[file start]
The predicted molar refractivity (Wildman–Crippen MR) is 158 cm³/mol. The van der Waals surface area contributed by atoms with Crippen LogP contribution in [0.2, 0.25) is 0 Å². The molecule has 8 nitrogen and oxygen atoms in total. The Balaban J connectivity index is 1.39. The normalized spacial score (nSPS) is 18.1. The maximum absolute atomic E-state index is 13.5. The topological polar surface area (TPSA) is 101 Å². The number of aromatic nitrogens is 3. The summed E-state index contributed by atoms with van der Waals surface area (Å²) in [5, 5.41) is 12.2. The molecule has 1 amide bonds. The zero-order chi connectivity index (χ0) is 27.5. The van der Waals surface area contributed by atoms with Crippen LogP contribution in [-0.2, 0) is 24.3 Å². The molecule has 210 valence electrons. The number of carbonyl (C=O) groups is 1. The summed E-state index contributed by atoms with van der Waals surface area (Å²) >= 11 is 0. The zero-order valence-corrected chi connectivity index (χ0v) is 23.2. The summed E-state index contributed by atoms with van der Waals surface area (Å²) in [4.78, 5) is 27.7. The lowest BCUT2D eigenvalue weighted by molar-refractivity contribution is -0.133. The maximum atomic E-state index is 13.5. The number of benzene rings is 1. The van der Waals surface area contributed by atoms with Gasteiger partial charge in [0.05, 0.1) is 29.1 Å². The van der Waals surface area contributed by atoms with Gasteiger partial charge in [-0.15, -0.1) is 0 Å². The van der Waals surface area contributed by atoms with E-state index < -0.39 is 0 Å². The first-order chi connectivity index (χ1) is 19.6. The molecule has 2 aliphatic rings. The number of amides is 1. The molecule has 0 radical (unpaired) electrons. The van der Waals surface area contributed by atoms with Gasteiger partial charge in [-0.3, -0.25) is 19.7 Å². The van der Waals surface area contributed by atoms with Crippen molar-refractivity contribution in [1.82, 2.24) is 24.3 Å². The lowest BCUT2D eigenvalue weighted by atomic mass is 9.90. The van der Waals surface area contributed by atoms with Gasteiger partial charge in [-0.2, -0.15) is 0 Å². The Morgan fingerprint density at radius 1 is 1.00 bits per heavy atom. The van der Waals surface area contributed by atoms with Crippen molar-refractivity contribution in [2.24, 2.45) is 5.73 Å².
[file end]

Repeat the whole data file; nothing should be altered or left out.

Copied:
The predicted molar refractivity (Wildman–Crippen MR) is 158 cm³/mol. The van der Waals surface area contributed by atoms with Crippen LogP contribution in [0.2, 0.25) is 0 Å². The molecule has 8 nitrogen and oxygen atoms in total. The Balaban J connectivity index is 1.39. The normalized spacial score (nSPS) is 18.1. The maximum absolute atomic E-state index is 13.5. The topological polar surface area (TPSA) is 101 Å². The number of aromatic nitrogens is 3. The summed E-state index contributed by atoms with van der Waals surface area (Å²) in [5, 5.41) is 12.2. The molecule has 1 amide bonds. The zero-order chi connectivity index (χ0) is 27.5. The van der Waals surface area contributed by atoms with Crippen LogP contribution in [-0.2, 0) is 24.3 Å². The molecule has 210 valence electrons. The number of carbonyl (C=O) groups is 1. The summed E-state index contributed by atoms with van der Waals surface area (Å²) >= 11 is 0. The zero-order valence-corrected chi connectivity index (χ0v) is 23.2. The summed E-state index contributed by atoms with van der Waals surface area (Å²) in [4.78, 5) is 27.7. The lowest BCUT2D eigenvalue weighted by molar-refractivity contribution is -0.133. The maximum atomic E-state index is 13.5. The number of benzene rings is 1. The van der Waals surface area contributed by atoms with Gasteiger partial charge in [0.05, 0.1) is 29.1 Å². The van der Waals surface area contributed by atoms with Gasteiger partial charge in [-0.15, -0.1) is 0 Å². The van der Waals surface area contributed by atoms with E-state index < -0.39 is 0 Å². The first-order chi connectivity index (χ1) is 19.6. The molecule has 2 aliphatic rings. The number of amides is 1. The molecule has 0 radical (unpaired) electrons. The van der Waals surface area contributed by atoms with Gasteiger partial charge in [-0.3, -0.25) is 19.7 Å². The van der Waals surface area contributed by atoms with Crippen molar-refractivity contribution in [1.82, 2.24) is 24.3 Å². The lowest BCUT2D eigenvalue weighted by atomic mass is 9.90. The van der Waals surface area contributed by atoms with Gasteiger partial charge in [-0.2, -0.15) is 0 Å². The Morgan fingerprint density at radius 1 is 1.00 bits per heavy atom. The van der Waals surface area contributed by atoms with Crippen molar-refractivity contribution in [2.24, 2.45) is 5.73 Å².